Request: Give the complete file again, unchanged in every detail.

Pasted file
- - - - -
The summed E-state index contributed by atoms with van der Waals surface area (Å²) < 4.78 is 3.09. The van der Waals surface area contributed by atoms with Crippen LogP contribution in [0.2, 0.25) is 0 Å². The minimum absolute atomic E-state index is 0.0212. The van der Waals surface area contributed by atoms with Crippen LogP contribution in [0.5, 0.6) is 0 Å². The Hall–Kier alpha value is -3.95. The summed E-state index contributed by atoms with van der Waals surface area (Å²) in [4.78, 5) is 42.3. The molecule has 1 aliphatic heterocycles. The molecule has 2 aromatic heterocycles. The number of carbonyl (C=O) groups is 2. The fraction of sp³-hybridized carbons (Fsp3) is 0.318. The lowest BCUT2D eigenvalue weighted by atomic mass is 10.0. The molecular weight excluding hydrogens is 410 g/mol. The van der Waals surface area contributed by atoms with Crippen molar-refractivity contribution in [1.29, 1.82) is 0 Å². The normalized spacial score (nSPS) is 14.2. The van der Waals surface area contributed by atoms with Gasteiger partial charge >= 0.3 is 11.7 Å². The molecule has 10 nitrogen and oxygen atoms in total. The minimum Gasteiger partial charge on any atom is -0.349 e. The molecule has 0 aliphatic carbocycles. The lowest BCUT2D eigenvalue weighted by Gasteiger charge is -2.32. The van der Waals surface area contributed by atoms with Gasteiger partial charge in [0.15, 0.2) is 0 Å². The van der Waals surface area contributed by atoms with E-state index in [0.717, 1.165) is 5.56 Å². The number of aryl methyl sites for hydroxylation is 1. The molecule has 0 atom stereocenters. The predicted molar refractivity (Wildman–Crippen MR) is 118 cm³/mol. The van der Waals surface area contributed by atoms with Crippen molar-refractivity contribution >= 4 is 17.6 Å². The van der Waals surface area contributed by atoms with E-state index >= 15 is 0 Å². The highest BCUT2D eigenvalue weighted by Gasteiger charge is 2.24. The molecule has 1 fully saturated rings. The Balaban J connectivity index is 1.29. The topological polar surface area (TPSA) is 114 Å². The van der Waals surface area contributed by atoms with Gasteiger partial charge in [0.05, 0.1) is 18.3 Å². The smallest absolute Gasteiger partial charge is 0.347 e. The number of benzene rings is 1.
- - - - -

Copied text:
The summed E-state index contributed by atoms with van der Waals surface area (Å²) < 4.78 is 3.09. The van der Waals surface area contributed by atoms with Crippen LogP contribution in [0.2, 0.25) is 0 Å². The minimum absolute atomic E-state index is 0.0212. The van der Waals surface area contributed by atoms with Crippen LogP contribution in [0.5, 0.6) is 0 Å². The Hall–Kier alpha value is -3.95. The summed E-state index contributed by atoms with van der Waals surface area (Å²) in [4.78, 5) is 42.3. The molecule has 1 aliphatic heterocycles. The molecule has 2 aromatic heterocycles. The number of carbonyl (C=O) groups is 2. The fraction of sp³-hybridized carbons (Fsp3) is 0.318. The lowest BCUT2D eigenvalue weighted by atomic mass is 10.0. The molecular weight excluding hydrogens is 410 g/mol. The van der Waals surface area contributed by atoms with Crippen molar-refractivity contribution in [1.29, 1.82) is 0 Å². The normalized spacial score (nSPS) is 14.2. The van der Waals surface area contributed by atoms with Gasteiger partial charge >= 0.3 is 11.7 Å². The molecule has 10 nitrogen and oxygen atoms in total. The minimum Gasteiger partial charge on any atom is -0.349 e. The molecule has 0 aliphatic carbocycles. The lowest BCUT2D eigenvalue weighted by Gasteiger charge is -2.32. The van der Waals surface area contributed by atoms with Gasteiger partial charge in [0.15, 0.2) is 0 Å². The van der Waals surface area contributed by atoms with E-state index in [0.717, 1.165) is 5.56 Å². The number of aryl methyl sites for hydroxylation is 1. The molecule has 0 atom stereocenters. The predicted molar refractivity (Wildman–Crippen MR) is 118 cm³/mol. The van der Waals surface area contributed by atoms with Crippen molar-refractivity contribution >= 4 is 17.6 Å². The van der Waals surface area contributed by atoms with E-state index >= 15 is 0 Å². The highest BCUT2D eigenvalue weighted by Gasteiger charge is 2.24. The molecule has 1 fully saturated rings. The Balaban J connectivity index is 1.29. The topological polar surface area (TPSA) is 114 Å². The van der Waals surface area contributed by atoms with Gasteiger partial charge in [0.05, 0.1) is 18.3 Å². The smallest absolute Gasteiger partial charge is 0.347 e. The number of benzene rings is 1.